Television is inextricably linked with public space. Everywhere you go, you’re never not in front of a screen. Whether it’s at a restaurant or a bar, on passenger jets, or waiting for a train, the experience is the same. Watching the Royal Wedding. Westfield Mall, London. April 29th, 2011.


The martyr is a universal archetype. Someone who dies for a cause, someone who is victimized for their beliefs. Every society has one. Blame it on religion. Blame it on backward concepts of national identity, of personal sacrifice. It would be a relief if we could somehow rid ourselves of the notion that we might give our lives for a greater good, when that ‘good’ is usually questionable. (More…)

This is what Evangelical Christians call subliminal messaging. To rational adults (if they’re paying attention,) it’s just funny. RAI TV, Italy. April, 2011.

Despite his appearances over the last two decades in some of Israel’s most critically-acclaimed features, Juliano Mer-Khamis’s name is not immediately recognised by most film buffs. One of Israel’s most talented actors, Mer-Khamis made global headlines because of his death, rather than his artistry. (More…)

Italy is renown for its political posters. Marxist, nationalist, racist, multicultural. Every city is its own open-air art gallery. Aside from “schiave” (slave), this poster shouldn’t require much translation. Corso Vittorio Emanuele, Turin. April, 2011.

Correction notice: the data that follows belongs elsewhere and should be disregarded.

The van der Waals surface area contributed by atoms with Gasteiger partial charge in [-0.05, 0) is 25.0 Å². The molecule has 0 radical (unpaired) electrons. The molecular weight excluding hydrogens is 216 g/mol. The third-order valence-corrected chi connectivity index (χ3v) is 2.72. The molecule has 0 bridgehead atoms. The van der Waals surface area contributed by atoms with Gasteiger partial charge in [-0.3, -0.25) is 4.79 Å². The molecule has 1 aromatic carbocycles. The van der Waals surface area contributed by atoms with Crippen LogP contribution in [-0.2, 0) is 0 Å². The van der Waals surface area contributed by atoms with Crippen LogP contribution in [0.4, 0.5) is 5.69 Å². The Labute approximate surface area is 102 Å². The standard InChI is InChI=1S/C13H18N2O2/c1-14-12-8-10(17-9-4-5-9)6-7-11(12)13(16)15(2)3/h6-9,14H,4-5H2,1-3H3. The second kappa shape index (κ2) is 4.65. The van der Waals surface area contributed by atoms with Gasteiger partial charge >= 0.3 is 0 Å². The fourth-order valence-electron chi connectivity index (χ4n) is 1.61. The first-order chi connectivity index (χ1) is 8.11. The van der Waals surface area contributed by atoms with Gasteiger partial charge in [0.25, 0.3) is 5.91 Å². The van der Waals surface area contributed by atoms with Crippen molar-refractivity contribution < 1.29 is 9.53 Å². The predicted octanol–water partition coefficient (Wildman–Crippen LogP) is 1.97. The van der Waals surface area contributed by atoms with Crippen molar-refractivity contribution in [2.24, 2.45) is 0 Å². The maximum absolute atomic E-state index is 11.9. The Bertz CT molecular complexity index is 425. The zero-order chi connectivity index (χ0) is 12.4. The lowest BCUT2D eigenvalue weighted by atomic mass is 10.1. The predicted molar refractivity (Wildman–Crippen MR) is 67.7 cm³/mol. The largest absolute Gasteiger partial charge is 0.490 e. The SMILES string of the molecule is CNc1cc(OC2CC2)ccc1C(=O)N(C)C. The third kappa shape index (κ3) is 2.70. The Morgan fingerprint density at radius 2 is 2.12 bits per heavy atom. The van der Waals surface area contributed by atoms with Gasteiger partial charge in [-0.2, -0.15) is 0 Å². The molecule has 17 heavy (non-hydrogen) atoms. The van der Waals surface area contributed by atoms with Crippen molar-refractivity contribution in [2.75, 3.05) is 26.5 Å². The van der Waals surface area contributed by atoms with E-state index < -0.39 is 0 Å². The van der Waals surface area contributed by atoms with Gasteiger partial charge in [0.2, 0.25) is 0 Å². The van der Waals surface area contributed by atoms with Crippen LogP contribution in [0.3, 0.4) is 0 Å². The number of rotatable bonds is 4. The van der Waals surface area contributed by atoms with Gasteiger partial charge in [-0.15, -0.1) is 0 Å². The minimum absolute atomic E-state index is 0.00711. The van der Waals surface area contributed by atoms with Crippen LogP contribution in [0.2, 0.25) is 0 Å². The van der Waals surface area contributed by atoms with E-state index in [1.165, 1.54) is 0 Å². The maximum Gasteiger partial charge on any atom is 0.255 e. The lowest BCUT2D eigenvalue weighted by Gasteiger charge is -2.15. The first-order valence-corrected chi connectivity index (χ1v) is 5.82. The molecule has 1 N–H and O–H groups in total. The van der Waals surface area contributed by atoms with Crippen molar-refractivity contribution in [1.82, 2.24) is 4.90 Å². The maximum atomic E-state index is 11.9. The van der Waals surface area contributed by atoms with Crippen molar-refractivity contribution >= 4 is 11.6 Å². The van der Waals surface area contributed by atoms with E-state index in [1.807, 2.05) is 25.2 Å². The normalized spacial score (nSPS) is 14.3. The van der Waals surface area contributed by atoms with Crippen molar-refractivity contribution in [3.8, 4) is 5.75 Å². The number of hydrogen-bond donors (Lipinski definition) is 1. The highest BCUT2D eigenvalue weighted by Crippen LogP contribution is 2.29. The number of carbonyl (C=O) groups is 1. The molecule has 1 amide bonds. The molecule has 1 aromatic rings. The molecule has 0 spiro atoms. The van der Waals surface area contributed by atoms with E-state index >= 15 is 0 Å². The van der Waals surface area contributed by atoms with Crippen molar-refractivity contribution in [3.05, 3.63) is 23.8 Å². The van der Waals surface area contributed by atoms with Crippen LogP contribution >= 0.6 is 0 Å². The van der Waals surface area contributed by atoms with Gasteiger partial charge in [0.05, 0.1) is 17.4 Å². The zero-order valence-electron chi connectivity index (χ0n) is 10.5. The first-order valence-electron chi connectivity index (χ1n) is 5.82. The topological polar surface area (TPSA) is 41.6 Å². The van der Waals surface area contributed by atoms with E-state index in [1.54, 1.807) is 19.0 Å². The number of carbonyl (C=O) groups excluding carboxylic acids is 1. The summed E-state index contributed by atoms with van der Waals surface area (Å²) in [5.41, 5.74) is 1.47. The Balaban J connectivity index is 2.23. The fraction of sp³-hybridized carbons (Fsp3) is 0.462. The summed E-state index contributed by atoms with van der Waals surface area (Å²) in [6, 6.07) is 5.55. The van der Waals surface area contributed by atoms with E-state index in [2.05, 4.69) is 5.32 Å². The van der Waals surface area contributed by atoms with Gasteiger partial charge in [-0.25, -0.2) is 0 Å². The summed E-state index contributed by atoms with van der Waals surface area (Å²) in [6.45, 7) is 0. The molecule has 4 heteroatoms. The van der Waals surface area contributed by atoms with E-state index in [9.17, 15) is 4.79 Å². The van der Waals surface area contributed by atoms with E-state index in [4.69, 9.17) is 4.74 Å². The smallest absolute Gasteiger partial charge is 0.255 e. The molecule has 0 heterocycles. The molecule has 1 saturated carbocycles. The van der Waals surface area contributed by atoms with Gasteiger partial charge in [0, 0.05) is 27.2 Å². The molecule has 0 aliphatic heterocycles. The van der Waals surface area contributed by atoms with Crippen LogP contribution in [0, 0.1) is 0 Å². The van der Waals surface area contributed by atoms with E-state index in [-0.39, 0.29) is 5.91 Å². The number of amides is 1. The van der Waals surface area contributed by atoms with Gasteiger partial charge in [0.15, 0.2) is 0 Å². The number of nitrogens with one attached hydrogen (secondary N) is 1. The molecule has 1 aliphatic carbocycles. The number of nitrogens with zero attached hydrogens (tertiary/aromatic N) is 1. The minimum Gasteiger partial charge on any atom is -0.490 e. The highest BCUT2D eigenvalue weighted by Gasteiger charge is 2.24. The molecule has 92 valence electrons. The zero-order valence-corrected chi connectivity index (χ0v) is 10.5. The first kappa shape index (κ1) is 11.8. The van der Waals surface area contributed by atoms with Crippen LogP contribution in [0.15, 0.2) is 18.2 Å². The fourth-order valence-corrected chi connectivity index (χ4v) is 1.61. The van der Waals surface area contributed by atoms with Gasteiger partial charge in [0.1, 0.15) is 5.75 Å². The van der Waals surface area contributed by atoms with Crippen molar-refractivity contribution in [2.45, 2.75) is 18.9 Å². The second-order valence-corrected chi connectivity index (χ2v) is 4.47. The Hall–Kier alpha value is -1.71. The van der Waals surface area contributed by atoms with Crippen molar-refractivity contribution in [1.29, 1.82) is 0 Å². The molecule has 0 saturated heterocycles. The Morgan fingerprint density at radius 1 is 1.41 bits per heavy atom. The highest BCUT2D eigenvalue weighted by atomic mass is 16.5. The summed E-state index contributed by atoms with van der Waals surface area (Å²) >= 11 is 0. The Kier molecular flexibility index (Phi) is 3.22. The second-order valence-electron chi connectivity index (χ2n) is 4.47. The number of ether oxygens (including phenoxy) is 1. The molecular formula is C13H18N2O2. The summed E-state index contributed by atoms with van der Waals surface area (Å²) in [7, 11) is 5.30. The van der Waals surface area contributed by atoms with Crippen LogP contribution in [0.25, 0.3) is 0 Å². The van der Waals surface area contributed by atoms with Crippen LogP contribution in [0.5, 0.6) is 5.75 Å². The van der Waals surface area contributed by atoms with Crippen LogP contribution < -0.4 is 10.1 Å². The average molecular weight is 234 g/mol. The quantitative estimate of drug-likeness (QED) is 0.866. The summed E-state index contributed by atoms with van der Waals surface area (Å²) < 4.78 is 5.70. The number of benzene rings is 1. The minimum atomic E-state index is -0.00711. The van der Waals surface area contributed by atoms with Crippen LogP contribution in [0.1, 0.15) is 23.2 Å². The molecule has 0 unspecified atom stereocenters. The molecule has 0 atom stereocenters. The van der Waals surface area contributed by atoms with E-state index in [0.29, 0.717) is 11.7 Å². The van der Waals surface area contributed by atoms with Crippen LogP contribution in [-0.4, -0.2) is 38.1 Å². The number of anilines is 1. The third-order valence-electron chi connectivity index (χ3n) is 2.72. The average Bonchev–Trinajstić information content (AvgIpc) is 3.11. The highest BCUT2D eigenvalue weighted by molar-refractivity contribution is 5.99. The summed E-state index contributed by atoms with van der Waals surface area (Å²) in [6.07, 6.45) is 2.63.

Children’s programming is complex in every culture. Field recording public television, Turin. April, 2011.

Turkey broke the mold. Whether Germans were questioning the right of Turkish migrants to become citizens, Americans were attacking its leadership’s positions on Israel, or Syrians were complaining that Ankara manages to preserve favored status despite its policies towards the Kurds, Turkey is shorthand for , “Yes, but. . .”, a way for practitioners of Realpolitik both to define a “state of exception”, and assert its value. (More…)

Gun shows are easy to satirize. Arms manufacturers frequently use typically beautiful women to show off weaponry. Display booth and catalogue language is inevitably Orwellian. Every advertisement is rife with complex signifiers. Given the opportunity, a psychoanalyst would have a heart attack decoding industry messaging. (More…)

It was an obvious gaffe. A Mussolini figurine sits next to an iMac displaying a photo of a younger Silvio Berlusconi. The occasion: Casting agent and Berlusconi associate Lele Mora, defending the Italian Prime Minister against charges of abuse of power on Euronews. Read a transcript of the Wednesday broadcast, or watch the program.

Piazza Bodoni. Torino, Italy, 04/11.

Catherine Hardwicke’s Red Riding Hood is a luscious little gothic fairytale. Taking the “Little Red Riding Hood” story and transposing it onto the social landscape of a small, early American village, the movie manages to give this classic a contemporary flair while also maintaining a sense of gothic romance. (More…)